The explosive growth experienced by many of the companies at CommunityNext reaffirms Sun's focus on designing for network services at scale.  The results of that focus, such as Project Blackbox, the Niagra processor, and the Sun Grid, ought to figure heavily in the future of many of these start ups.  Sun's SOA technology, which looks more and more RESTful by the day, could be the best bridge for Enterprise IT to cross into Widget-dom, and a good platform for social networking platforms to adopt in order to penetrate the Enterprise market.

My cryptic and incomplete notes from this Sun sponsored event are below.

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Friday Mar 09, 2007

The March of Read-Write: Was Sousa Wrong?

TED's roots and core values are no better represented than in the person of Lawrence Lessig.  It was he who really Gestalt2 the content of the conference.  ("If you love a word, use it."  Erin McKean told the TED crowd today.  As a criteria for choosing the right word, she says, being in the dictionary is an unnecessary and artificial constraint.  What are the odds a word with exponentiation in it will make it into the publication she looks after?  As a word and feeling, I love Gestalt2.  It's entertainment's Metcalfe's Law on steroids.)

In Lessig's TED talk he recounted John Philip Sousa's passionate opposition to the advance of phonographs and the recording industry. "These talking machines are going to ruin the artistic development of music in this country," Sousa warned, and went on to say, "The vocal cord will be eliminated by a process of evolution, as was the tail of man when he came from the ape."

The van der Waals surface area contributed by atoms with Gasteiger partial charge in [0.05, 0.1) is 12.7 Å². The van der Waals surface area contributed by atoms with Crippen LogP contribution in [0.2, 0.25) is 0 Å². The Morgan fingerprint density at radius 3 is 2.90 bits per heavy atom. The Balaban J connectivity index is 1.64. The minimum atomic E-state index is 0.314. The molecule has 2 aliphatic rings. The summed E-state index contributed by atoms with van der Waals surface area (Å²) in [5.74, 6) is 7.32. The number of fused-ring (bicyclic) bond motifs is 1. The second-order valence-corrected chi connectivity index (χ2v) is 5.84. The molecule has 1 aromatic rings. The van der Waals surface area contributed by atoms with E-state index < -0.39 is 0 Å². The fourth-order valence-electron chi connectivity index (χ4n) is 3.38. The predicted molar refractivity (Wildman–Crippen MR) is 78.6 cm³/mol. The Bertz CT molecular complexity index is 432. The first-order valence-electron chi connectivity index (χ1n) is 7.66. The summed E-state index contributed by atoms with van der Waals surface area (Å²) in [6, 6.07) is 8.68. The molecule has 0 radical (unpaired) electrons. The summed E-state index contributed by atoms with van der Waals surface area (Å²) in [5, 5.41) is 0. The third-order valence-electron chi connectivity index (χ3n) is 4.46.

So, in an abstract sense, goes the tired argument for the prevailing commercial model of copyright protection.  But that wasn't Lessig's point.  His point was that the Read Only culture that is ardently protected by institutions like the RIAA, the big five recording companies, and portions of the publishing industry, is a culture "where the vocal chords of the millions have been lost."

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The stark irony presented was that, indeed the same voice Sousa sought to protect by preventing  technology's indiscriminate trampling over humanity's means of expression is again the voice that, several technological generations hence, is opening up for all humanity to hear.   Without our common sense recognition of Fair Use, artists like Javier Prato, and Johan Soderberg would not be able to reach most us.  Of course, fair use alone does not get such artistic works to the people.  You also need a network.

Implicit in all this was more validation that the redshift market projection that Sun is betting on is a very good bet.

For me, Lessig answered an important question that was not asked.  Which is more precious to our freedom of expression, fair use or network neutrality?  In the RW culture, these convictions to freedom are inextricably connected and equally important.